WOMEN FILES NINE FRAUDULENT CLAIMS WITH STATE FARM INSURANCE COMPANY

by

Charges:

Insurance Fraud 18 Pa C.S. § 4117 – F3

Attempted Theft by Deception 18 Pa C.S. § 3922 – F3 (5 counts)

Theft by Deception 18 Pa C.S. § 3922 – F3 (4 counts)

Forgery 18 Pa C.S. § 4101 – F3 (9 counts)

Impersonating a Public Servant 18 Pa C.S. § 4912 – M2

Philadelphia – Detectives from the Philadelphia District Attorney’s Office Insurance Fraud Unit arrested Angel Carey after receiving a referral from State Farm Insurance Company. On August 27, 2011, Carey claimed that Hurricane Irene damaged her home in Philadelphia. State Farm resolved Carey’s claim by paying her eight thousand five hundred and fourteen dollars for repairs to her roof and fifty nine thousand four hundred and fifty two dollars for damages to her personal property. Despite receiving these claim checks, Carey continued to report additional items damaged to State Farm by submitting forged receipts.

Carey filed nine additional claims with State Farm for the following allegedly damaged items: a camera valued at approximately thirty-eight thousand dollars, a piece of art valued at four thousand four hundred and fifty-two dollars, a keyboard valued at four thousand one hundred and three dollars, an antique record player valued at three thousand two hundred and sixty one dollars, additional repairs to her roof valued at seven thousand three hundred and seventy-one dollars, a server and audio interface valued at six thousand six hundred and ninety-three dollars, musical instruments costing approximately three thousand eight hundred and eighty-eight dollars, furniture costing eight thousand nine hundred and forty-six dollars, and a Sony instrument valued at six thousand seven hundred and eighty-eight dollars. State Farm issued payments of twelve thousand and five hundred dollars for the camera, two thousand six hundred and sixty dollars for the artwork, three thousand seven hundred and ninety-nine dollars for a keyboard, and three thousand one hundred and fifty two dollars for the antique record player. Detectives later determined that all nine submitted receipts were fraudulent and that Carey never owned any of the above-listed items.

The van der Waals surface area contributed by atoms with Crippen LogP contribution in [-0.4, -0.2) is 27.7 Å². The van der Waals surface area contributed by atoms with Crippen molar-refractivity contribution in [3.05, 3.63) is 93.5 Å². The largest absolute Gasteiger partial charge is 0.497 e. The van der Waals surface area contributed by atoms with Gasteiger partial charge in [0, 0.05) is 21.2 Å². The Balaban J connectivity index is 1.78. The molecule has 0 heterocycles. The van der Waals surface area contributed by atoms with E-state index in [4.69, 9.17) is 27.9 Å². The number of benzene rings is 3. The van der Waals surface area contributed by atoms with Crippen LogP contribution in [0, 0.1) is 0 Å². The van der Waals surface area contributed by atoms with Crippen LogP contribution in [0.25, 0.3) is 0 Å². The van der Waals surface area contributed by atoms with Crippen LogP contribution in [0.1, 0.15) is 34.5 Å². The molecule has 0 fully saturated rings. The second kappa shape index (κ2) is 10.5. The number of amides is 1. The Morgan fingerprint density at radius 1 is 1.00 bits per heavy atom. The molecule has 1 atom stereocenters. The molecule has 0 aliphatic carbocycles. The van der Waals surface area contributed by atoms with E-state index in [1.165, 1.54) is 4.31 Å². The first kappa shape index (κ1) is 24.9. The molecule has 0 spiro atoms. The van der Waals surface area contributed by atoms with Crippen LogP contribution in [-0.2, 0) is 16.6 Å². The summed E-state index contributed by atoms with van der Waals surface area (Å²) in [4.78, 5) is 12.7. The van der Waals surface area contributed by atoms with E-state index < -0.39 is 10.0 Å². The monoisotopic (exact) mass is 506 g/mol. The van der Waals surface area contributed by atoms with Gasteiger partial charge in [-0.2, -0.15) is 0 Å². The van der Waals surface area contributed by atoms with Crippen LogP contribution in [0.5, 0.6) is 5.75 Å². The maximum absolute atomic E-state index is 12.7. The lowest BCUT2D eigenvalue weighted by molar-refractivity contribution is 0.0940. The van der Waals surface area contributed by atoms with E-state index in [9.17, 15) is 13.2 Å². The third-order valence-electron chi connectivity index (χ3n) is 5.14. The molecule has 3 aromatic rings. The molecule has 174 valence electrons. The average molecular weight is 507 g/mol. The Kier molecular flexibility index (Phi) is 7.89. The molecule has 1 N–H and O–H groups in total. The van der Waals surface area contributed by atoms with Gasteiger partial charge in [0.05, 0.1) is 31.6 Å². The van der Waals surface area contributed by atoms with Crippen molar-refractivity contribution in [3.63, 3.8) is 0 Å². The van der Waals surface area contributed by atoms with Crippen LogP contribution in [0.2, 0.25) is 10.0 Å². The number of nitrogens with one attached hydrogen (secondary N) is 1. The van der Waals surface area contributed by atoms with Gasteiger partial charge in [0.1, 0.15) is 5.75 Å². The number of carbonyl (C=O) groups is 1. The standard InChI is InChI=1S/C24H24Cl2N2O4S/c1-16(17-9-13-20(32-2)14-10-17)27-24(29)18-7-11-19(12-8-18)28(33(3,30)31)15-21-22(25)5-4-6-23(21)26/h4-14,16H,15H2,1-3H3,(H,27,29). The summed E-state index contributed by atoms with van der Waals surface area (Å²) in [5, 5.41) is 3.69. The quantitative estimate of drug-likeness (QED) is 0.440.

The investigation also revealed that Carey also lied about her employment on several occasions during the course of the insurance company’s investigation. Carey first told State Farm investigators that she was a Comcast employee and that the camera she claimed was damaged was originally given to her by Comcast. In support of this claim, Carey provided a letter which stated that she was a Comcast employee. Insurance Fraud Unit detectives contacted a representative from Comcast who stated that Carey was never an employee nor did the company ever give an employee a camera. Furthermore, in a recorded statement with State Farm investigators, Carey also claimed that she was a Philadelphia Police Officer who worked in the ninth district. Detectives contacted the Philadelphia Police Personnel Department who confirmed that Carey was never a member of the police department.

Carey was arrested on June 26, 2016 for submitting nine fraudulent receipts in an attempt to bilk State Farm and was charged with Insurance Fraud, four counts of Theft by Deception, five counts of Attempted Theft by Deception, nine counts of Forgery and one count of Impersonating a Public Servant. She is next scheduled to appear in Philadelphia Municipal Court on July 11, 2016.

 


%d bloggers like this: